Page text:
For Karissa Thompson, president of the Downtown Puyallup Rotary service club, a recent peanut butter drive for the Puyallup Food Bank hit close to home.
While a jar of peanut butter may seem like a staple for most pantries, for Thompson, the high protein spread takes on more meaning than just another item the Puyallup Food Bank was in need of.
Thompson’s niece lived off of peanut butter while her parents were living in a tent in Nevada. Thompson’s niece now lives with her, and is using her niece’s story as inspiration to take action in insuring local kids remain nourished as summer is drawing to a close.
Local service clubs including South Hill and Downtown Rotary clubs, Kiwanis, the Sunrise Kiwanis, the Daffodil Valley Kiwanis, the Puyallup Kiwanis, the Lions, and the Masons have come together to embark on monthly service projects for the Puyallup community.
“(My niece’s) story pushed for that purpose,” Thompson said.
Ironically, before the mutual decision was made that the service clubs of Puyallup would join together for their first monthly joint service project of collecting donated jars of peanut butter, Shanna Peterson, executive director of the Puyallup Food Bank, was planning to approach several of the clubs to hold a peanut butter drive in the food bank’s honor.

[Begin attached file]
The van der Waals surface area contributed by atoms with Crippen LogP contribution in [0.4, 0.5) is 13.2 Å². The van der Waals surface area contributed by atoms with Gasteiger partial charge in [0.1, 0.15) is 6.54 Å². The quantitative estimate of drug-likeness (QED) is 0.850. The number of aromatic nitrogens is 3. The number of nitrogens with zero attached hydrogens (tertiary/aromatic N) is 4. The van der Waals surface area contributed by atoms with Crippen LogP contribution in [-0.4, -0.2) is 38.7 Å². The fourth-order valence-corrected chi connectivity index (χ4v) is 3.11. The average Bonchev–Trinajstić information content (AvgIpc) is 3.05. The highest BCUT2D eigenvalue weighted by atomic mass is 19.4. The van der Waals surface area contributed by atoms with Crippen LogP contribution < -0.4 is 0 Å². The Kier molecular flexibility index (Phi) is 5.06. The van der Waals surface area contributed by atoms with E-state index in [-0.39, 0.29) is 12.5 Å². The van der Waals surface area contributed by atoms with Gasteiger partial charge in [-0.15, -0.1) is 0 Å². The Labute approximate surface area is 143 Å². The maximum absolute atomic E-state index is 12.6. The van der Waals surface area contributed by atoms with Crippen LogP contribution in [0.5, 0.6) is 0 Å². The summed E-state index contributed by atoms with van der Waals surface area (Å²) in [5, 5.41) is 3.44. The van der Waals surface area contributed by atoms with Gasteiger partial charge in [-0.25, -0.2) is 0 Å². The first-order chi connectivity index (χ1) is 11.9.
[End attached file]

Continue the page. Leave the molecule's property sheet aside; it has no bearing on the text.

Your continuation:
With every bag of food that leaves the food bank destined for hungry families and individuals, Peterson and her volunteers include a jar of peanut butter.
“(The clubs) really surprised us,” Peterson said. “It’s a huge burden lifted off of us. It frees us up from having to find peanut butter at a free or reduced price.”
Now that the service clubs are well underway with the drive, Peterson said will provide a big lift to the food bank.
Much like Thompson’s niece, Peterson says that many local hungry kids can survive on peanut butter alone. It doesn’t require heat or knives, all it takes is dipping a finger in the jar.
As of Friday, Puyallup Kiwanis had collected 576 jars of peanut butter. South Hill Rotary had 398 jars. Collectively, according to Thompson, the last count of peanut butter jars was 1,200.
The idea behind the peanut butter drive and the monthly service projects the services clubs are hosting is to provide an easy way for people to get involved in their local community.
“It’s really good conscious leadership from our service clubs,” said Puyallup Kiwanis member Lauren Adler. “Puyallup does mean generous people, and this is providing testament to that meaning.”